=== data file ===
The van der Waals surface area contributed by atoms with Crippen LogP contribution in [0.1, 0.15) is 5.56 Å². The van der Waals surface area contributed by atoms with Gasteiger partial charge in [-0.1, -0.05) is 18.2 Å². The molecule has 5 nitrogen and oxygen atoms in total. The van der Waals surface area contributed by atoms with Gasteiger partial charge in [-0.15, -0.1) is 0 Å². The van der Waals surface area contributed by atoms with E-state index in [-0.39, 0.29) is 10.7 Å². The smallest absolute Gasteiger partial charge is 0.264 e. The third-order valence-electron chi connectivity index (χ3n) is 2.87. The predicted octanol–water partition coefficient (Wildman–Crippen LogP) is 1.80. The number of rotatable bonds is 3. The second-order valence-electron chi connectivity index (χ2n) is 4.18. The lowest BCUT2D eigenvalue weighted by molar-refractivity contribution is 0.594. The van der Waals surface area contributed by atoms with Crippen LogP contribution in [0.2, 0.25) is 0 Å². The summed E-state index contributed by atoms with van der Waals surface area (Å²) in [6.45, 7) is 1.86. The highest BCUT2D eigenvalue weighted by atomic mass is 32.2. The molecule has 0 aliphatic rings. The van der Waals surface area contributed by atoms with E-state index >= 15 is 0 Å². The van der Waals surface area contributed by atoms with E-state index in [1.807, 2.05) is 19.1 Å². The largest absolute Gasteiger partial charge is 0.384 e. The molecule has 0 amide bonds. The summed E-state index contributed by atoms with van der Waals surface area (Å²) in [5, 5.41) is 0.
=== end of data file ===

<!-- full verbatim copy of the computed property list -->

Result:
The van der Waals surface area contributed by atoms with Crippen LogP contribution in [0.1, 0.15) is 5.56 Å². The van der Waals surface area contributed by atoms with Gasteiger partial charge in [-0.1, -0.05) is 18.2 Å². The molecule has 5 nitrogen and oxygen atoms in total. The van der Waals surface area contributed by atoms with Gasteiger partial charge in [-0.15, -0.1) is 0 Å². The van der Waals surface area contributed by atoms with E-state index in [-0.39, 0.29) is 10.7 Å². The smallest absolute Gasteiger partial charge is 0.264 e. The third-order valence-electron chi connectivity index (χ3n) is 2.87. The predicted octanol–water partition coefficient (Wildman–Crippen LogP) is 1.80. The number of rotatable bonds is 3. The second-order valence-electron chi connectivity index (χ2n) is 4.18. The lowest BCUT2D eigenvalue weighted by molar-refractivity contribution is 0.594. The van der Waals surface area contributed by atoms with Crippen LogP contribution in [0.2, 0.25) is 0 Å². The summed E-state index contributed by atoms with van der Waals surface area (Å²) in [6.45, 7) is 1.86. The highest BCUT2D eigenvalue weighted by atomic mass is 32.2. The molecule has 0 aliphatic rings. The van der Waals surface area contributed by atoms with E-state index >= 15 is 0 Å². The van der Waals surface area contributed by atoms with E-state index in [1.807, 2.05) is 19.1 Å². The largest absolute Gasteiger partial charge is 0.384 e. The molecule has 0 amide bonds. The summed E-state index contributed by atoms with van der Waals surface area (Å²) in [5, 5.41) is 0.